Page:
It’s Toyota’s belief that pure electric vehicles don’t offer the range that its customers are looking for, which is especially true of the Scion iQ EV (the lowest range EV on the market). Of course, Toyota could solve this “issue” by fitting an electric vehicle with a large battery pack, but rather than do that, Toyota sees in its future the fuel cell electric vehicle. Hence the reason why both the Toyota RAV4 EV and Scion iQ EV must die off soon.

    Scion iQ EV specs:

    • 12 kWh lithium battery
    • US-rated range of “up to” 50 miles (down from previous estimates of 60+) – eventual EPA range – 38 miles
    • full charge (via 240v) in 3 hours
    • 47 kW (63hp) motor with 120 lbs.-ft of torque
    • zero to 60 mph in 13.4 seconds, and from 30 to 50 mph in seven seconds
    • 78-inch wheel base and 13.5 foot turning radius
    • three drive modes: D – power conserve for city driving, S – sport, and B which maximizes regenerative braking efficiency
    • top speed: 78 mph
    • Price: $45,000

    This explains the anti-BEV, fool-cell cabal.

    Bob Wilson
     
  8. The Electric Me

    The Electric Me Go Speed Go!

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    I wouldn't speculate as to the timeline on it.
    But someday?
    I think they will.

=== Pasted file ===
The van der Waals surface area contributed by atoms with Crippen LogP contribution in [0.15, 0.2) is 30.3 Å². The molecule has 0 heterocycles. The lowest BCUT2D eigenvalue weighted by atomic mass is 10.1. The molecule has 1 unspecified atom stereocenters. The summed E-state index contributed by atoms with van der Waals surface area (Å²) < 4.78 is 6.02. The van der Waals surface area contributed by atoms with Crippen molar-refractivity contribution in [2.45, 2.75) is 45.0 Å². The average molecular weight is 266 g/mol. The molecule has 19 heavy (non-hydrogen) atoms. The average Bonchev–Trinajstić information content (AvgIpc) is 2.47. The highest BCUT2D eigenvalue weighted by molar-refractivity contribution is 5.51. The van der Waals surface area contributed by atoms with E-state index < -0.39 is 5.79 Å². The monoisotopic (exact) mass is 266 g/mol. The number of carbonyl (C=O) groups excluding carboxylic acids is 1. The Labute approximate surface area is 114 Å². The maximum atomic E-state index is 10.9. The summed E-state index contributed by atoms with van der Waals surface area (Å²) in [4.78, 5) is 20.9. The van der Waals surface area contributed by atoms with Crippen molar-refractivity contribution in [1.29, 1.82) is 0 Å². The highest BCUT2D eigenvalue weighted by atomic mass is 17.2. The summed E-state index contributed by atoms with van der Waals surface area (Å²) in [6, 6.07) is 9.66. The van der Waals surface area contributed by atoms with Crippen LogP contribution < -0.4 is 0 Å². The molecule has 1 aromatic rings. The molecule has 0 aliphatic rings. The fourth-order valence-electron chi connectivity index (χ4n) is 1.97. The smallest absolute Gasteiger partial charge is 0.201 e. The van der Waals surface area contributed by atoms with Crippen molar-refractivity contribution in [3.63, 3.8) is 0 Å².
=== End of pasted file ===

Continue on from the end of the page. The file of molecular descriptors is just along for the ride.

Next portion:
Someday it will be inevitable.
     
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  9. Salamander_King

    Salamander_King Senior Member

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    Until PHEV bridge closes, I will stay on it. When it does, I just hope there are enough charge stations as abundant as gas stations are now.
     
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  10. Prodigyplace

    Prodigyplace Senior Member

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    Will there be a "Rollin' Coal" smoke & sound option? :ROFLMAO::whistle:
     
  11. bisco

    bisco cookie crumbler

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    i predict that if everyone is forced to bev, 40% of the country will rebel, and there will be another civil war
     
  12. Prodigyplace

    Prodigyplace Senior Member

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    You mean like the Democrats are trying to do now? :whistle:
     
  13. El Dobro

    El Dobro A Member

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    99% where I work. I'm the 1%.
     
  14. Zythryn

    Zythryn Senior Member

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    Won’t happen.
    Currently the ability to fuel an EV is much more widespread than gas stations, however, the majority of that is extremely slow.
    That will continue to shift so their are more and more fast chargers, however their will never be as many commercial chargers as there are commercial gas pumps today.
     
  15. hill

    hill High Fiber Member

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    likely attributable to lack of vision. Why do something new - when there's plenty of money to be made doing things the old way. Fish out the old pond - until nothing left forces you to move on. Even 1990's CARB rules & power politics were insufficient to fight the status quo of the fuel & auto industry. True - Battery Tech was in its infancy, but even in the 1990s Nissan delivered a lithium battery pack